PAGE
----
For 100 years NSC has enriched Philadelphia by welcoming immigrants and building community.
In the early 20th century, a network of community-based social welfare agencies known as International Institutes arose in 55 cities across the United States. The Institutes saw immigrants as full members of the community, whose cultures and customs could enrich the country.
Originally founded as the International Institute of Philadelphia as part of this growing movement, Nationalities Service Center (NSC) was started in 1922 to help immigrant women acquire language proficiency and gain citizenship. In its initial years, the organization provided English language instruction, recreational activities, and assistance with employment and housing. When immigration policy became more restrictive in the 1920s, NSC began connecting immigrants to appropriate legal assistance and serving both women and their families.
The 20th century saw dramatic movements of people due to World War I and World War II, and NSC assisted displaced people. During the Second World War, NSC helped foster community and support to Japanese Americans who faced internment and discrimination, who were relocated to this region. As immigration became more diverse in the post-war period, NSC continued to welcome immigrants from all over the world, promoting their integration in Philadelphia and cultural diversity.
Promoting diversity was a deeply held part of NSC's mission. In 1936, the agency held the first Folk Festival, a recurring tradition that showcased Philadelphia's pluralism. The first International Festival (the precursor to today's Global Tastes events) was held in 1949. Serving food from 16 countries was a way of connecting people.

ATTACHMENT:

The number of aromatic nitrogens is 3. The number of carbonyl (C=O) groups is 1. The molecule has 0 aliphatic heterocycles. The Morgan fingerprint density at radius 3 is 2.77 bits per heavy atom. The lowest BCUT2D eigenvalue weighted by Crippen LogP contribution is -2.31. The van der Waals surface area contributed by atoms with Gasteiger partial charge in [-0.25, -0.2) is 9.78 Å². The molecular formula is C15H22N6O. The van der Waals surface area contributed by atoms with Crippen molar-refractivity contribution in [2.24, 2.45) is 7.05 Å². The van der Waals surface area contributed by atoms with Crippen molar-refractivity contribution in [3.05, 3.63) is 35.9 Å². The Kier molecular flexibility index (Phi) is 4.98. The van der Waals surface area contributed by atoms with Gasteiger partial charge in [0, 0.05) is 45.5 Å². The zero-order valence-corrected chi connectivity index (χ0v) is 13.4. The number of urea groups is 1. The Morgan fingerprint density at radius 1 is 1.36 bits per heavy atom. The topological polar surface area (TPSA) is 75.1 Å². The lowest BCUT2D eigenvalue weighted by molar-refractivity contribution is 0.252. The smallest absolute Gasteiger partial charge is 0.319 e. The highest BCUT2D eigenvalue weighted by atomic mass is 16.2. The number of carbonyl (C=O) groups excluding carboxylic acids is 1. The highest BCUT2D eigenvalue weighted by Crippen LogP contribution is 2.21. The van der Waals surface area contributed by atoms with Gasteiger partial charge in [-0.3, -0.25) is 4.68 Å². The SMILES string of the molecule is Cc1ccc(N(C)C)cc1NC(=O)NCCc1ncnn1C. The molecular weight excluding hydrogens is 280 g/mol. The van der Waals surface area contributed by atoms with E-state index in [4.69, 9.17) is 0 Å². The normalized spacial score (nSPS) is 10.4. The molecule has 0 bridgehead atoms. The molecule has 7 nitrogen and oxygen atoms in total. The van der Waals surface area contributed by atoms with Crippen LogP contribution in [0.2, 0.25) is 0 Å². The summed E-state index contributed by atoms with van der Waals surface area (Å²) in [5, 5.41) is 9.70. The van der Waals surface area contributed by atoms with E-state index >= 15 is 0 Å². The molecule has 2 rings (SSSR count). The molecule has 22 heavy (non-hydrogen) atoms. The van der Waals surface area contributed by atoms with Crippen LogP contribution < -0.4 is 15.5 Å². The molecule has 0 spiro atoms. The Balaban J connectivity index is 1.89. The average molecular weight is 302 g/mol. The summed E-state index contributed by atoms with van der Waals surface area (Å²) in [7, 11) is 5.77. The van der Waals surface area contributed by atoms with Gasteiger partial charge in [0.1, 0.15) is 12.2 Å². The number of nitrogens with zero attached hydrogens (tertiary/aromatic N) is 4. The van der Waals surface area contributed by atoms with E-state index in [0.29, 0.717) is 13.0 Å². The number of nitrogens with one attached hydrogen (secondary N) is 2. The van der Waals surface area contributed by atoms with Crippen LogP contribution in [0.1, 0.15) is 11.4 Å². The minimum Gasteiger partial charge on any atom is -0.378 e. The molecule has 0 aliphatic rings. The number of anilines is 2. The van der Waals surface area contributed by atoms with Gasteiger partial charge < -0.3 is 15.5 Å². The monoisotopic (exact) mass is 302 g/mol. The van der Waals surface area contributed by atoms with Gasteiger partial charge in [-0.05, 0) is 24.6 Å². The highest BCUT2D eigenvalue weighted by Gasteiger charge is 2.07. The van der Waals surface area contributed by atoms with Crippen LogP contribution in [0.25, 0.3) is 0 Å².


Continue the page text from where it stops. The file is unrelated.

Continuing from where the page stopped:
In the 1950s and 1960s, NSC served those fleeing Eastern Europe and elsewhere, including Cuba. in the 1970s and 1980s, NSC helped resettle people displaced by the war in Vietnam, assisting with housing, English language classes, and mental health services. In the 1990s, NSC took on more cases of immigrants held in detention, offering legal services and other supports. In the 2000s, NSC expanded its work to provide support to survivors of domestic violence.
In recent years, NSC has helped resettle and support those fleeing Syria, Afghanistan, Ukraine and elsewhere. NSC also responded to the global pandemic by providing resources and support, and hosting a vaccination clinic for clients.
Since its founding, NSC has expanded and transformed to meet the changing and increasingly complex needs of immigrants and refugees. Despite programmatic and structural changes over the years, NSC’s dedication to serving all immigrants and refugees and its philosophy of providing comprehensive services in one location have remained steadfast.
For more than a century, NSC has been a critical part of the Philadelphia community. Today, NSC serves 5,000 immigrants and refugees each year from over 100 countries around the world. NSC has never wavered from our founding commitment to assist all newcomers with building a solid foundation for a self-sustaining and dignified future.
Nationalities Service Center's Archival Records can be accessed at the Urban Archives at Temple University. Please email us at email@example.com if you publish research related to NSC's history or its records!